|Publication number||US8113269 B2|
|Application number||US 12/008,135|
|Publication date||Feb 14, 2012|
|Filing date||Jan 9, 2008|
|Priority date||Feb 22, 2007|
|Also published as||CA2617763A1, CA2617763C, EP1962043A1, EP1962043B1, US20080202736|
|Publication number||008135, 12008135, US 8113269 B2, US 8113269B2, US-B2-8113269, US8113269 B2, US8113269B2|
|Inventors||Werner O. Specht|
|Original Assignee||Thomas & Betts International, Inc.|
|Export Citation||BiBTeX, EndNote, RefMan|
|Patent Citations (43), Classifications (14), Legal Events (5) |
|External Links: USPTO, USPTO Assignment, Espacenet|
Multi-channel heat exchanger
US 8113269 B2
A combustion gas furnace includes a plurality of primary heat exchangers for passage of combustion gases therethrough. A plurality of secondary heat exchangers receive the combustion gases from the primary heat exchanger. Each of the secondary heat exchangers includes a heat conductive element defining a plurality of elongate passageways for the flow of combustion gas therethrough. The passageways include aligned ports at either end thereof. The passageways are generally aligned and separated by longitudinal walls extending between the ends. The walls are positioned for heat conductive contact with the combustion gases flowing through passageways.
What is claimed is:
1. A combustion gas furnace comprising:
a plurality of primary heat exchangers for passage of combustion gases therethrough; and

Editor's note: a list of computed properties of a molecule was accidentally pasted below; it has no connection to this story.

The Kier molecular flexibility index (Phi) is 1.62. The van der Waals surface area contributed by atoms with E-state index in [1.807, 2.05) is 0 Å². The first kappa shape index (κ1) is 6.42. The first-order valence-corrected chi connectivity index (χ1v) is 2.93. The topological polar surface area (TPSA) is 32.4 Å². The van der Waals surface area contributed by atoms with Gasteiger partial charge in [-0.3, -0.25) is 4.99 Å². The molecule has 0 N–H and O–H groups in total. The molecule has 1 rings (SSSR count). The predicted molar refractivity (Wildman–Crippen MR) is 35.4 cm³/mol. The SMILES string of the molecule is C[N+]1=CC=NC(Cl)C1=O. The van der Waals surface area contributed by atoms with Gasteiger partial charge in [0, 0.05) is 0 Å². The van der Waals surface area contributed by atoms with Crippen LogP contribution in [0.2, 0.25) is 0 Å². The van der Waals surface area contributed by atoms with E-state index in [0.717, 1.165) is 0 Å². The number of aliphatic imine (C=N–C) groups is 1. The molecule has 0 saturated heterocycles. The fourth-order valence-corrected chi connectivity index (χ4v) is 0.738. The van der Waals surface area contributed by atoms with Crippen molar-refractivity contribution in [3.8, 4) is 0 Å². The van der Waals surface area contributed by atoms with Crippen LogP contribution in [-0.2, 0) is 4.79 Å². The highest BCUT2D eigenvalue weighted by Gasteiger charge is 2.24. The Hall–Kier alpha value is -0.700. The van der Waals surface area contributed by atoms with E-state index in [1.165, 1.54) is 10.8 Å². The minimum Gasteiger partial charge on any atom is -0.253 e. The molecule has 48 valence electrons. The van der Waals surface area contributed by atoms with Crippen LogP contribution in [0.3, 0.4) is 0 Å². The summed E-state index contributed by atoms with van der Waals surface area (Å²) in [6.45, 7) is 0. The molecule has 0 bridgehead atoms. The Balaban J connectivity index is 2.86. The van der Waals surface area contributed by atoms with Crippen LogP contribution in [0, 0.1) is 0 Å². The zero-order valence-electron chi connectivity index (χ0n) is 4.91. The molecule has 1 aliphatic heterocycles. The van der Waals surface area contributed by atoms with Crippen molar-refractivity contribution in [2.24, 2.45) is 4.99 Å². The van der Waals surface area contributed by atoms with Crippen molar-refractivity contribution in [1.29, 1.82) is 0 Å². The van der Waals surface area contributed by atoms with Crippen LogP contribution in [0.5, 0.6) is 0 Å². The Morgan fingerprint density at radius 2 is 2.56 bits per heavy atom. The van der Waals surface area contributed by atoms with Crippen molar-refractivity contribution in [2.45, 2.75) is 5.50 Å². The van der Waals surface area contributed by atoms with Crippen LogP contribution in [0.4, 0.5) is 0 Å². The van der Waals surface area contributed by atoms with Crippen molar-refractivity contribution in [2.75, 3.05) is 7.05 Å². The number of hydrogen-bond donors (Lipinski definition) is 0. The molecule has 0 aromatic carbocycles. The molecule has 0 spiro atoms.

a plurality of secondary heat exchangers for receiving said combustion gases from said primary heat exchangers and for passing said combustion gases therethrough;
each said secondary heat exchanger including a heat conductive element having first and second opposed ends and a plurality of aligned, side-by-side channels therebetween;
each said channel having an inlet port and an outlet port at said ends;
said channels being separated by channel walls therebetween;
each heat conductive element is an elongate integrally formed metal member;
wherein said secondary heat exchangers are supported in a vertically stacked arrangement between spaced apart support elements at opposite ends thereof, wherein each of said support elements includes a fluid chamber for providing fluid communication between said secondary heat exchangers, wherein a first of said fluid chambers encompasses the first ends of less than all of said secondary heat exchangers so as to place said first ends of less than all of said secondary heat exchangers in fluid communication, and a second of said fluid chambers encompasses the second ends of all of said secondary heat exchangers to place all of said second ends in fluid communication; and